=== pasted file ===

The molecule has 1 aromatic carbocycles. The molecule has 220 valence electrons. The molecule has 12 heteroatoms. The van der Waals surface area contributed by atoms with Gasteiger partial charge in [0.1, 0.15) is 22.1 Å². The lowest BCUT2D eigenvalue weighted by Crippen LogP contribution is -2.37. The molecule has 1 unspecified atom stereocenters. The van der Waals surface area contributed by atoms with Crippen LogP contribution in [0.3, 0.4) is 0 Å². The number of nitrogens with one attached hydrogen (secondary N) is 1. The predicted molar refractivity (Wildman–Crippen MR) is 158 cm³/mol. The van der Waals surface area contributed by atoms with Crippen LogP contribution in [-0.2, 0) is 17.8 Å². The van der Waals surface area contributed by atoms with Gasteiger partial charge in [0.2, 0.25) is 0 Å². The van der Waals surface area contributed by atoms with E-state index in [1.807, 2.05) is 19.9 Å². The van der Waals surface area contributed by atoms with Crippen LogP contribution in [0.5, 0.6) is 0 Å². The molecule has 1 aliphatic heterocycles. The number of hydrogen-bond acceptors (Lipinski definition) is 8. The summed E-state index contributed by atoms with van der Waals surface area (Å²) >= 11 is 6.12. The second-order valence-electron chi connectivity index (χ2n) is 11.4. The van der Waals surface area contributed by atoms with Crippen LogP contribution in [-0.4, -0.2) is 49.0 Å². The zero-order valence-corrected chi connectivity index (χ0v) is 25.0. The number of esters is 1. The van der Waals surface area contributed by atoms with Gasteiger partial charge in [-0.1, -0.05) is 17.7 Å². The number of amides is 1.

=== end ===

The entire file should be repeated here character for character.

The molecule has 1 aromatic carbocycles. The molecule has 220 valence electrons. The molecule has 12 heteroatoms. The van der Waals surface area contributed by atoms with Gasteiger partial charge in [0.1, 0.15) is 22.1 Å². The lowest BCUT2D eigenvalue weighted by Crippen LogP contribution is -2.37. The molecule has 1 unspecified atom stereocenters. The van der Waals surface area contributed by atoms with Crippen LogP contribution in [0.3, 0.4) is 0 Å². The number of nitrogens with one attached hydrogen (secondary N) is 1. The predicted molar refractivity (Wildman–Crippen MR) is 158 cm³/mol. The van der Waals surface area contributed by atoms with Crippen LogP contribution in [-0.2, 0) is 17.8 Å². The van der Waals surface area contributed by atoms with Gasteiger partial charge in [0.2, 0.25) is 0 Å². The van der Waals surface area contributed by atoms with E-state index in [1.807, 2.05) is 19.9 Å². The van der Waals surface area contributed by atoms with Crippen LogP contribution in [0.5, 0.6) is 0 Å². The molecule has 1 aliphatic heterocycles. The number of hydrogen-bond acceptors (Lipinski definition) is 8. The summed E-state index contributed by atoms with van der Waals surface area (Å²) >= 11 is 6.12. The second-order valence-electron chi connectivity index (χ2n) is 11.4. The van der Waals surface area contributed by atoms with Crippen LogP contribution in [-0.4, -0.2) is 49.0 Å². The zero-order valence-corrected chi connectivity index (χ0v) is 25.0. The number of esters is 1. The van der Waals surface area contributed by atoms with Gasteiger partial charge in [-0.1, -0.05) is 17.7 Å². The number of amides is 1.